Who Rules South Africa?
The Alliance between the African National Congress (ANC), the Communist Party and the major trade union movement, COSATU, is perhaps the most important institution in South Africa today. More influential than parliament, it is the organisation that shapes the country’s destiny. Hardly a day goes by without a reference to the Alliance, yet very few South Africans understand how it operates. Even the origins of the Alliance remain obscure. With no founding document and no written constitution it is strange that this organisation, which carries such weight, is so poorly understood.
The roots of the Alliance can be found in the 1950’s when the ANC was forced to confront the apartheid policies of the National Party. Although elements of the relationship can be traced back still further, it was in 1956 during the Treason Trial that the formal relationship came about. The trial, which charged 156 people with treason, among them Nelson Mandela, forced the ANC to look for allies among the Indian, Coloured and White communities.
Four pro-ANC political organisations came together with trade unions that opposed apartheid. An executive was formed, but given the intense repression of the period it was almost impossible for the full compliment of fifty delegates to hold meetings. Instead, a secretariat was formed in 1958. Walter Sisulu led its operations for the ANC, with Ben Turok as its administrative secretary. They went into hiding, meeting every day to co-ordinate the resistance. Interviewed for this book, Turok described their daily routine.
“Our job was to co-ordinate the positions of the different organisations,” he recalled. “We worked like crazy. Because of the security situation you needed a small ginger group who could act, and that was our job. So we led. I am not ashamed to say that.”
Other groups with whom the ANC attempted to co-ordinate resistance to apartheid, like the Pan Africanist Congress (PAC) and the Liberal Party, saw this tight-knit group as manipulating their work. Jordan Ngubane, a Liberal Party member accused the ANC and Communists of gathering in secret to set the agenda of meetings. They provided, he said: “an invisible hand that moved events towards its own goal.” This issue was important in splintering this wider grouping.
The long-term consequences were even more important. In 1961 the ANC, PAC and Communist Party were banned. The Alliance attempted to maintain an underground presence in South Africa, but to little effect. The ANC would spend years attempting to gather its strength in Africa, with limited assistance from the newly independent African states. It was left relying on its Communist Party links to gain arms and training from East Germany and the Soviet Union. At the same time, with the help of established Communist Party exiles and the wider Anti-Apartheid movement, the ANC would gradually gain leverage in the corridors of power in Western Europe, the United States and the United Nations. South Africa’s white government had unleashed its security forces and – at least until the early 1970’s – was able to rule the country almost unopposed.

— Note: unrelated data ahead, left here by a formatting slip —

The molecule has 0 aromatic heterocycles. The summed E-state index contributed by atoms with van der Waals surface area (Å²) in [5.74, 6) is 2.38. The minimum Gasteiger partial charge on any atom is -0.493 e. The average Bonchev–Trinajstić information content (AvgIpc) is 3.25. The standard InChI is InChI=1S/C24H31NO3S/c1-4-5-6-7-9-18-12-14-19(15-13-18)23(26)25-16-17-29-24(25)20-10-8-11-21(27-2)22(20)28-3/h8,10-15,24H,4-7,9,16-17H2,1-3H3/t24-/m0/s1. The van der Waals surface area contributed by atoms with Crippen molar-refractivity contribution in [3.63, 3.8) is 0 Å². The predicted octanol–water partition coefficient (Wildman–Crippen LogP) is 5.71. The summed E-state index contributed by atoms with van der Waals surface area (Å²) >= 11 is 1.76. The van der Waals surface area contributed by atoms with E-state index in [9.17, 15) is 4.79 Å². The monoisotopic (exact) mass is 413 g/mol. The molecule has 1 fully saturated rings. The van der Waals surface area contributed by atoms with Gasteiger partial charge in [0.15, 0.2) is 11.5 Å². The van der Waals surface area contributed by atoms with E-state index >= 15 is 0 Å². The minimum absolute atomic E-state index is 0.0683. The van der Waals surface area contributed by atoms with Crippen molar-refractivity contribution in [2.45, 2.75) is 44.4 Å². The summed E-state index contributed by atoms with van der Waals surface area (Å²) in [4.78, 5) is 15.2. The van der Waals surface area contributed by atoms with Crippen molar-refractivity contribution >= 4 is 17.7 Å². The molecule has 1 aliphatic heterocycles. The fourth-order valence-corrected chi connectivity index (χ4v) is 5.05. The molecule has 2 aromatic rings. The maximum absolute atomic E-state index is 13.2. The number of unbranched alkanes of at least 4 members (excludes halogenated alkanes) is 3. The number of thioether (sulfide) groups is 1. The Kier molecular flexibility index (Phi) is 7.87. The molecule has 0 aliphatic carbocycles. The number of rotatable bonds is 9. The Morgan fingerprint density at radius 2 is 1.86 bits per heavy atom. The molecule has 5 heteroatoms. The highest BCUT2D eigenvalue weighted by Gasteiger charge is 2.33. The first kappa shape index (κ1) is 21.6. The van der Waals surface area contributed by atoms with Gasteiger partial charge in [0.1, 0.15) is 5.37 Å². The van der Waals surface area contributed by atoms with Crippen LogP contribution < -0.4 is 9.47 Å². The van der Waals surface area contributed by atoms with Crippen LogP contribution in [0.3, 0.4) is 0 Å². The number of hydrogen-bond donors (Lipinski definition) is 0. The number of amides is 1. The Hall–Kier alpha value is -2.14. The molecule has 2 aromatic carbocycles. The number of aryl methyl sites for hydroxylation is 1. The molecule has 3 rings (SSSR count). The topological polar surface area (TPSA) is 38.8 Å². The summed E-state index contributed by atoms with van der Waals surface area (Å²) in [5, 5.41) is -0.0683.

In the 1970’s two events took place that were to change the course of South African history. Both were as unforeseen by the government as they were by the ANC and its allies. They were to pose major challenges to the regime and its opponents. These critical moments of resistance were the Durban strikes of 1973, which re-ignited the flame of trade unionism and the Soweto uprising of 1976, which re-established the tradition of popular resistance.
The organisations they were to produce – the Congress of South African Trade Unions and, in the 1980’s, the United Democratic Front – were, in the end, to play the major roles in eliminating apartheid. This is not to underestimate the work of the ANC or the wider Alliance, but the ousting of the South African regime was mainly the result of resistance on the streets and in the townships. This, together with international pressure in the form of sanctions and disinvestment promoted by the ANC and Oliver Tambo in particular, fatally undermined the regime. Despite the sacrifices of many thousands of brave men and women, it was not an ANC army that marched into Pretoria. Instead, it was negotiations that ended centuries of white rule, rather than armed struggle.
Who Rules South Africa traces the rise of the ANC led Alliance, its transformation under Presidents Mandela, Mbeki and Zuma, and its influence in South Africa today. This complex and difficult relationship is now critical to the future of the ANC and the country. It has survived exile and repression; how long it will continue to be at the centre of South African politics is an open question.
Who Rules South Africa? (Biteback Publications) by Martin Plaut and Paul Holden is published in August 2012.
From The Archive:
White South Africans who fought in the long ‘Border War’ to maintain apartheid now find themselves in a country run by their former enemies. Gary Baines examines their continuing struggle to come to terms with the conflict and their efforts to have their voices heard.
Iain Smith looks at how teaching history is being turned upside down in South Africa today.
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